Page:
Utah & Idaho: GOP Lawmaker issue a big fat middle fingers to their own constituents
I'm rather late to the game on this issue, but it looks like the story is already making major headlines elsewhere so I don't feel too bad; via Robert Pear of the NY Times:
In Utah and Idaho, G.O.P. Looks to Curb Medicaid Expansions That Voters Approved
The voters of Utah and Idaho, two deeply Republican states, defied the will of their political leaders in November and voted to expand Medicaid under the Affordable Care Act. Now those leaders are striking back, moving to roll back the expansions — with encouragement, they say, from the Trump administration.
Utah’s ballot measure, approved with support from 53 percent of voters, would expand Medicaid to cover people with incomes up to 138 percent of the poverty level — up to about $16,750 a year for an individual — and pay the state’s share with a small increase of the sales tax. Under the ballot initiative, 150,000 people are expected to gain coverage, starting April 1.
In Idaho, more than 60 percent of voters supported a ballot measure to expand Medicaid.
But in both states, the Republican Legislatures are looking for ways to roll back those votes.
I wrote a few pieces about both Idaho and Utah's Medicaid expansion ballot initiatives last year. Idaho's was more straightforward. Utah went through a rather confusing process, because the state legislature attempted to head it off at the pass, so to speak, by passing a limited expansion bill ahead of the full expansion initiative:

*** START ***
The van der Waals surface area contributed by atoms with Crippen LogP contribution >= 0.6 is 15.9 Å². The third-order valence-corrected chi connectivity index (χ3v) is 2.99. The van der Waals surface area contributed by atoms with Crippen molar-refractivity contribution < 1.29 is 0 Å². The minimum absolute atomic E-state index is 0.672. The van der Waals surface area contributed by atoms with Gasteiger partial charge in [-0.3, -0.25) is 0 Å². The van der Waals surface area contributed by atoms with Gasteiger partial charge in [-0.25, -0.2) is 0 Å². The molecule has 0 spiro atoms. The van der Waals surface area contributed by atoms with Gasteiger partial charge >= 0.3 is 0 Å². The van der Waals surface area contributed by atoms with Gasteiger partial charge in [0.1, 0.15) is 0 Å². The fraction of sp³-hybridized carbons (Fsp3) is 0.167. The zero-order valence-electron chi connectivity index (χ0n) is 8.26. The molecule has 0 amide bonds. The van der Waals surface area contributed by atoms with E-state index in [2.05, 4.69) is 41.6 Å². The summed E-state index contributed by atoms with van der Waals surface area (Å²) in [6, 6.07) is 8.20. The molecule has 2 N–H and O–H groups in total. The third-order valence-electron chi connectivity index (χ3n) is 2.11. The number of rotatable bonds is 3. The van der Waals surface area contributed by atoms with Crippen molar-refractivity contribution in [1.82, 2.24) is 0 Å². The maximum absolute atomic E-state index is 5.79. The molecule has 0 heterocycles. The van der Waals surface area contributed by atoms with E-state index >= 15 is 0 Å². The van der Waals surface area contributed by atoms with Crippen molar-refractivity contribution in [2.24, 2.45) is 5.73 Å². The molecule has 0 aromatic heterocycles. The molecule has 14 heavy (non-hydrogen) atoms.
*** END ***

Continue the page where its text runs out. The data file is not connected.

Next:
Gov. Gary Herbert signed a measure Tuesday to give more than 70,000 needy Utahns access to government health coverage, ending years of failed attempts on Capitol Hill to expand Medicaid in the state.
But whether House Bill 472 ever takes effect still remains uncertain. Under President Obama’s signature Affordable Care Act (ACA), the Utah law needs approval by the federal Centers for Medicare and Medicaid Services (CMS), which has sent mixed signals on whether it will fully sign off.
...HB472 also requires enrollees to prove they are working or participating in volunteering, vocational training or similar activities.
...Yet it remains unclear if even Trump’s CMS will approve one key provision Utah is proposing. The HB472 plan calls for only a partial expansion of Medicaid coverage for adults making up to 100 percent of the poverty line, or $12,140 annually for a single person.
The full expansion initiative passed last fall, of course, is supposed to cover Utah residents earning up to 138% of the poverty line, or around 150,000 people...without any work requirements.
The bill barreling through the Utah Legislature was “an effort to override the will of the people,” said Matthew Slonaker, the executive director of the Utah Health Policy Project, a nonprofit group that supported the full expansion of Medicaid.